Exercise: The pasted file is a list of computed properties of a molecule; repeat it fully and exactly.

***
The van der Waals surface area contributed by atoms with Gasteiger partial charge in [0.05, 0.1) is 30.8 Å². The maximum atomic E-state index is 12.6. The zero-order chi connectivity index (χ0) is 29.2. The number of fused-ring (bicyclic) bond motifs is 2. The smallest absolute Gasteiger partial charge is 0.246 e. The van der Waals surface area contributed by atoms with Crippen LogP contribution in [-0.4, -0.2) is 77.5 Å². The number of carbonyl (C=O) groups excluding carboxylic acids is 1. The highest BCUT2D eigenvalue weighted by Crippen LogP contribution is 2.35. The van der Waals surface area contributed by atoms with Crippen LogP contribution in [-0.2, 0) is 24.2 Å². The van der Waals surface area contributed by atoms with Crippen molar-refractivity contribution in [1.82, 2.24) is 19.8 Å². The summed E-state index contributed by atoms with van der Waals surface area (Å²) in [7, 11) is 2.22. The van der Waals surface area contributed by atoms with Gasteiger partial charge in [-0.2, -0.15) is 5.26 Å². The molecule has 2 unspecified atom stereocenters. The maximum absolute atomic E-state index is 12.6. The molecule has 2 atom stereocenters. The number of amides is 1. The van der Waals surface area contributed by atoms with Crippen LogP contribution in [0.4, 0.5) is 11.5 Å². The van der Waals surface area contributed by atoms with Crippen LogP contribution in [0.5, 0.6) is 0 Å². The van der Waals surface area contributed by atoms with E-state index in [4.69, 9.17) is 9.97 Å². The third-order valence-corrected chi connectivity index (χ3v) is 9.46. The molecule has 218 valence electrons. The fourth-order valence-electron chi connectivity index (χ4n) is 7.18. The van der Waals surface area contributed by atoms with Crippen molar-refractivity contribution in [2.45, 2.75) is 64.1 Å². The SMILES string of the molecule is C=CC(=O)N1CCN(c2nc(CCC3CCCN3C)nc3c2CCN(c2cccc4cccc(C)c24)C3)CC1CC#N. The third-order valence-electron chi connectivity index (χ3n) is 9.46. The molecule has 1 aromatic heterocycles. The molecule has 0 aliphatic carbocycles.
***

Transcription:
The van der Waals surface area contributed by atoms with Gasteiger partial charge in [0.05, 0.1) is 30.8 Å². The maximum atomic E-state index is 12.6. The zero-order chi connectivity index (χ0) is 29.2. The number of fused-ring (bicyclic) bond motifs is 2. The smallest absolute Gasteiger partial charge is 0.246 e. The van der Waals surface area contributed by atoms with Crippen LogP contribution in [-0.4, -0.2) is 77.5 Å². The number of carbonyl (C=O) groups excluding carboxylic acids is 1. The highest BCUT2D eigenvalue weighted by Crippen LogP contribution is 2.35. The van der Waals surface area contributed by atoms with Crippen LogP contribution in [-0.2, 0) is 24.2 Å². The van der Waals surface area contributed by atoms with Crippen molar-refractivity contribution in [1.82, 2.24) is 19.8 Å². The summed E-state index contributed by atoms with van der Waals surface area (Å²) in [7, 11) is 2.22. The van der Waals surface area contributed by atoms with Gasteiger partial charge in [-0.2, -0.15) is 5.26 Å². The molecule has 2 unspecified atom stereocenters. The maximum absolute atomic E-state index is 12.6. The molecule has 2 atom stereocenters. The number of amides is 1. The van der Waals surface area contributed by atoms with Crippen LogP contribution in [0.4, 0.5) is 11.5 Å². The van der Waals surface area contributed by atoms with Crippen LogP contribution in [0.5, 0.6) is 0 Å². The van der Waals surface area contributed by atoms with E-state index in [4.69, 9.17) is 9.97 Å². The third-order valence-corrected chi connectivity index (χ3v) is 9.46. The molecule has 218 valence electrons. The fourth-order valence-electron chi connectivity index (χ4n) is 7.18. The van der Waals surface area contributed by atoms with Crippen molar-refractivity contribution in [2.45, 2.75) is 64.1 Å². The SMILES string of the molecule is C=CC(=O)N1CCN(c2nc(CCC3CCCN3C)nc3c2CCN(c2cccc4cccc(C)c24)C3)CC1CC#N. The third-order valence-electron chi connectivity index (χ3n) is 9.46. The molecule has 1 aromatic heterocycles. The molecule has 0 aliphatic carbocycles.